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עמוד בית
Sun, 14.04.24

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August 2023
Andre Keren MD, Rabea Asleh MD PhD MHA, Edo Y. Birati MD, Tuvia Ben Gal MD, Michael Arad MD

Recognizing myocarditis is a diagnostic and therapeutic challenge due to the heterogeneity of its clinical presentation and the wide range of etiologies. There is a lack of uniformity among position papers and guidelines from various professional societies regarding the definition and diagnostic workout, including recommendations for performing endomyocardial biopsy (EMB) and medical management, especially the use of immunosuppressive regimens [1-3]. Moreover, there is significant variability among medical centers in Israel in the diagnostic and therapeutic approaches to acute myocarditis. The purpose of this position paper is to present ways to standardize the management of acute myocarditis in Israel [4] by providing up-to-date definitions of the clinical categories of myocarditis, diagnostic criteria, and therapeutic approaches that correspond to the realities of our healthcare system.

Andre Keren MD, Rabea Asleh MD PhD MHA, Edo Y. Birati MD, Tuvia Ben Gal MD, Michael Arad MD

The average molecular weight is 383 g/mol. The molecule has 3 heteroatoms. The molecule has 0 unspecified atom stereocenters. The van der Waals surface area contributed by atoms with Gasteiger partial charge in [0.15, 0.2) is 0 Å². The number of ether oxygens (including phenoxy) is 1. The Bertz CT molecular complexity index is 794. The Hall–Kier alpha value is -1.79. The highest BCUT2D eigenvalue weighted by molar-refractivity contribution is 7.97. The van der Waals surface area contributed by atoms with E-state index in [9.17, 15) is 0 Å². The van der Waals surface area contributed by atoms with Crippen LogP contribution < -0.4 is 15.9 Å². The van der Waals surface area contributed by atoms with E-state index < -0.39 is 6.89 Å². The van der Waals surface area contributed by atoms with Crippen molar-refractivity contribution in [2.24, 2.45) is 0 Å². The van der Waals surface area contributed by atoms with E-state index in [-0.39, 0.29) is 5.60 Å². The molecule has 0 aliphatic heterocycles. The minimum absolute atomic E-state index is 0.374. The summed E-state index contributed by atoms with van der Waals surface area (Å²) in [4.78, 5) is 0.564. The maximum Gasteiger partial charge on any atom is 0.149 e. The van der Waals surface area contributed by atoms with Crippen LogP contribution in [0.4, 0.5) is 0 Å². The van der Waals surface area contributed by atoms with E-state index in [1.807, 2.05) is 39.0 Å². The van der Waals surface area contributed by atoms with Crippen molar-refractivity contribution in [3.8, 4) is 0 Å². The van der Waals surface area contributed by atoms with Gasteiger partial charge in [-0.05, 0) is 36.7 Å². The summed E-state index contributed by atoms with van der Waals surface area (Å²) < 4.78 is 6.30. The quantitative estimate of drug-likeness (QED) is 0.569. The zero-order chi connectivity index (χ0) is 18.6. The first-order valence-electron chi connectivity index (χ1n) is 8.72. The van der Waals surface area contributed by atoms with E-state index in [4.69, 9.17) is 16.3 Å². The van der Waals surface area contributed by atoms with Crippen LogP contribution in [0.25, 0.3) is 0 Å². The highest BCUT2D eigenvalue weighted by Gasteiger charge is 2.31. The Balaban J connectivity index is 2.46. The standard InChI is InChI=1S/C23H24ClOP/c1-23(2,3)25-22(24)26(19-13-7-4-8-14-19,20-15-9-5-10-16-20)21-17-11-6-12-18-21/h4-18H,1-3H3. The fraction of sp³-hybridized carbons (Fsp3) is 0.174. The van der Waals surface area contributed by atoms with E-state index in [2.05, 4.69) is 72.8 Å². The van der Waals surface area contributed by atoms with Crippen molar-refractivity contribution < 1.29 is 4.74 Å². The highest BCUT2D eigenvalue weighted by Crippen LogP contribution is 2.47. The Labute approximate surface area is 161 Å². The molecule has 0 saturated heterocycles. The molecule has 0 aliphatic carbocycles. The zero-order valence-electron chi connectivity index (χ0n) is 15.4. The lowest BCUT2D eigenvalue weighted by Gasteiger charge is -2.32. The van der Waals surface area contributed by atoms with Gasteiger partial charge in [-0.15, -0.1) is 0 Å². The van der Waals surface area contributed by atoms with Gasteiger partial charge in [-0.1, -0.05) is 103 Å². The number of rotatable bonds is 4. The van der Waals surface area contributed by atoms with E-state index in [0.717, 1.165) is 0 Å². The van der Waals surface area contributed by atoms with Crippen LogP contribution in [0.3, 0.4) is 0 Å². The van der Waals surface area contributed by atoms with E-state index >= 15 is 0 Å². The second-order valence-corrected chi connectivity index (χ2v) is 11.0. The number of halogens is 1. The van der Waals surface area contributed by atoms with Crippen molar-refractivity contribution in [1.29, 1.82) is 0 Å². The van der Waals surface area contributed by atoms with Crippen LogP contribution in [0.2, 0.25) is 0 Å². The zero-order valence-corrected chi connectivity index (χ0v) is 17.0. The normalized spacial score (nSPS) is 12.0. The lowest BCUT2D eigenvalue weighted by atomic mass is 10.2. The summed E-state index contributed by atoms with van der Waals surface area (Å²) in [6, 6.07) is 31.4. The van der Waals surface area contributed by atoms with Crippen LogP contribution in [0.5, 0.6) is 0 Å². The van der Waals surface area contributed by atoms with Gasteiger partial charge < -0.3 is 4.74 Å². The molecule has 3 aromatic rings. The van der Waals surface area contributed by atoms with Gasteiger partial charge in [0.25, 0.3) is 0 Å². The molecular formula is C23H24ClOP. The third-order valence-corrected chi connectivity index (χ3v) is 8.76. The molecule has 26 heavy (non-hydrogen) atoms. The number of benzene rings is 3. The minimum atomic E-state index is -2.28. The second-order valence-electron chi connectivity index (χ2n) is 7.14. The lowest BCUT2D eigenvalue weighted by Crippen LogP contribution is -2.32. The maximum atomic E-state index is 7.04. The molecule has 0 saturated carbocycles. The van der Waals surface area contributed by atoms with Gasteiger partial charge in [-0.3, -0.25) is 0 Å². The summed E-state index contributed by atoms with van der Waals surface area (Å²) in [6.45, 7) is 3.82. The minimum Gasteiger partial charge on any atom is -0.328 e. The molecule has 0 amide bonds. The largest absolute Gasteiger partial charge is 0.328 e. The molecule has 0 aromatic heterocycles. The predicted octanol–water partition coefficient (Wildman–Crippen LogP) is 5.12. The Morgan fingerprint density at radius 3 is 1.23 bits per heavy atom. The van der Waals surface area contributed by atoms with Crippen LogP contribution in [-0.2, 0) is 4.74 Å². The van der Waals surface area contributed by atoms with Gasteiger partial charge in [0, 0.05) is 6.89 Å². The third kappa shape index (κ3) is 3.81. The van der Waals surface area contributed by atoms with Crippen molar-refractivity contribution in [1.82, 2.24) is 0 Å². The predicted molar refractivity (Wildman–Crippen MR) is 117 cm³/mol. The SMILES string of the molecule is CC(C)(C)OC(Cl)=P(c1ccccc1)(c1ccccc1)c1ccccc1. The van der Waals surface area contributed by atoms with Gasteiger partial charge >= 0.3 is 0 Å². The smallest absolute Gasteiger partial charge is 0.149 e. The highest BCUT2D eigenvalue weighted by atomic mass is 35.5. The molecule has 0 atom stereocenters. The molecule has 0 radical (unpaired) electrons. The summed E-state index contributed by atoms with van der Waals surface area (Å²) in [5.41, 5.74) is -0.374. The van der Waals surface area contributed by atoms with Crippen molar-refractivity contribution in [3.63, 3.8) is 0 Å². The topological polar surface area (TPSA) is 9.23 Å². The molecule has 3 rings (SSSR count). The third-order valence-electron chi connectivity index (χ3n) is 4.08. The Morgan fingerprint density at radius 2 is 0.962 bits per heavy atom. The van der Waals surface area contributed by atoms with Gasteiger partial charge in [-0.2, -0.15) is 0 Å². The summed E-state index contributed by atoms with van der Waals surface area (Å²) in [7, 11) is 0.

In the position statement on the definition and diagnosis of acute myocarditis on page XXX of this issue of the Israel Medical Association Journal (IMAJ), we discussed contemporary criteria for definition of acute myocarditis and inflammatory cardiomyopathy [1-6]. We also addressed current diagnostic methods including indications for endomyocardial biopsy (EMB) [7-21]. In this position statement, we discuss the management approaches during hospitalization and following hospital discharge, including specific forms of myocarditis and recommendations for returning to physical activity after myocarditis [21-36].

April 2023
Avishag Laish-Farkash MD PhD, Lubov Vasilenko MD, Noy Moisa BSc, Daniel Vorobiof MD

Background: Cannabis consumption is suspected of causing arrhythmias and potentially sudden death.

Objectives: To investigate prevalence and temporal relationships between cannabis use and onset of symptomatic arrhythmias among cancer patients using Belong.life, a digital patient powered network application.

Methods: Real-world data (RWD) were obtained through Belong.Life, a mobile application for cancer patients who use cannabis routinely. Patients replied anonymously and voluntarily to a survey describing their demographics, medical history, and cannabis use.